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Protect, conserve, and rehabilitate Namibia’s key biodiversity assets

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© WWF-Namibia
Why is this important?

Namibia is home to biodiversity hot spots in the south, the largest free-roaming population of black rhino in the world, and as part of KAZA, the largest population of elephants left on earth. These are just a few examples of the wealth of biodiversity protected in our country.

Yet landscape fragmentation and degradation caused by unplanned development and conflicting land-use interests have negatively impacted wildlife populations. While good progress had been made during the decades since independence to address these impacts, in recent years an extended, severe drought, a poaching onslaught, ever-growing human development needs, and increased human-wildlife conflict resulted in increased pressure on natural resources.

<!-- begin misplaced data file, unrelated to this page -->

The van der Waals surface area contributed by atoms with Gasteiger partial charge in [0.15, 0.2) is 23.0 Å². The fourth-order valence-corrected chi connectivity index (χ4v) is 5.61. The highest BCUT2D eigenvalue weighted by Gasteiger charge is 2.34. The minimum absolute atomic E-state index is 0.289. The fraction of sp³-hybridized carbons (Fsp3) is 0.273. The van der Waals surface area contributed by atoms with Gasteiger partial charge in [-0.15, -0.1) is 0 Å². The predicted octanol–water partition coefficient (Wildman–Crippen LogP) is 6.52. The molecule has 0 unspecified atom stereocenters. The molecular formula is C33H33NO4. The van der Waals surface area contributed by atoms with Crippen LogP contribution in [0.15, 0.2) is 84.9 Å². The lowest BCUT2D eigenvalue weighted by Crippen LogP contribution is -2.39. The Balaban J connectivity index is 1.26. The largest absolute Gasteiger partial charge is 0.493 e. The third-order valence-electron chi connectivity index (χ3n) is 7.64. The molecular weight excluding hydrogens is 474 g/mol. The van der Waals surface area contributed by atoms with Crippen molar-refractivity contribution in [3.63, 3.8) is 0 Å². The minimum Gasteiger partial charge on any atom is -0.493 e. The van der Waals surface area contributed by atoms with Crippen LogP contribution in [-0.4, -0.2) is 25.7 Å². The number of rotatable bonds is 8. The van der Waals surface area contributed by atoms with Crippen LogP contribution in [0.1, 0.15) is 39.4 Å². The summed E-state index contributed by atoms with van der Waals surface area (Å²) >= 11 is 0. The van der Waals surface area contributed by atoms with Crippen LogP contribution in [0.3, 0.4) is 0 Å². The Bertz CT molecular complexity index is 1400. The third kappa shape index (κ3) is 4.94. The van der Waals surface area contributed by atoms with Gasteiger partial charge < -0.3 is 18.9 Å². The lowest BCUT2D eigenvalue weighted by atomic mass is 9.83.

We recognize the threats from pollution and climate change to Namibia's marine ecosystem and will build programmatic support to work with our partners to address these and other challenges.

WWF aims to address these demands through inclusive conservation and the development of green economy pathways, while tackling conservation conflicts by focusing on WWF’s three global strategic areas – habitat, species, and footprint.

© WWF-Namibia
What we do

  • WWF supports MEFT with the implementation of national species management plans.
  • WWF is working with our partners to implement programmes that enhance range connectivity and protect wildlife movement corridors.
  • We support habitat restoration projects on degraded land, and work with our partners to address threats on rangelands, wetlands, riverine systems, forests, marine, and freehold farmlands.
  • WWF manages and supports ongoing efforts to combat wildlife crime in Namibia and KAZA.
  • Through innovative and practical outreach, we continue to support human-wildlife conflict mitigation efforts.
  • We identify potential programmatic support to and promote: Sustainable food production
    • A clean environment (free of solid/liquid waste, light, and chemical pollution)
    • The use of renewable energy
    • Responsible environmental management (e.g., mining)

© WWF-Namibia
Who we work with

Government, NGOs, Research Institutions, and Communal Conservancies

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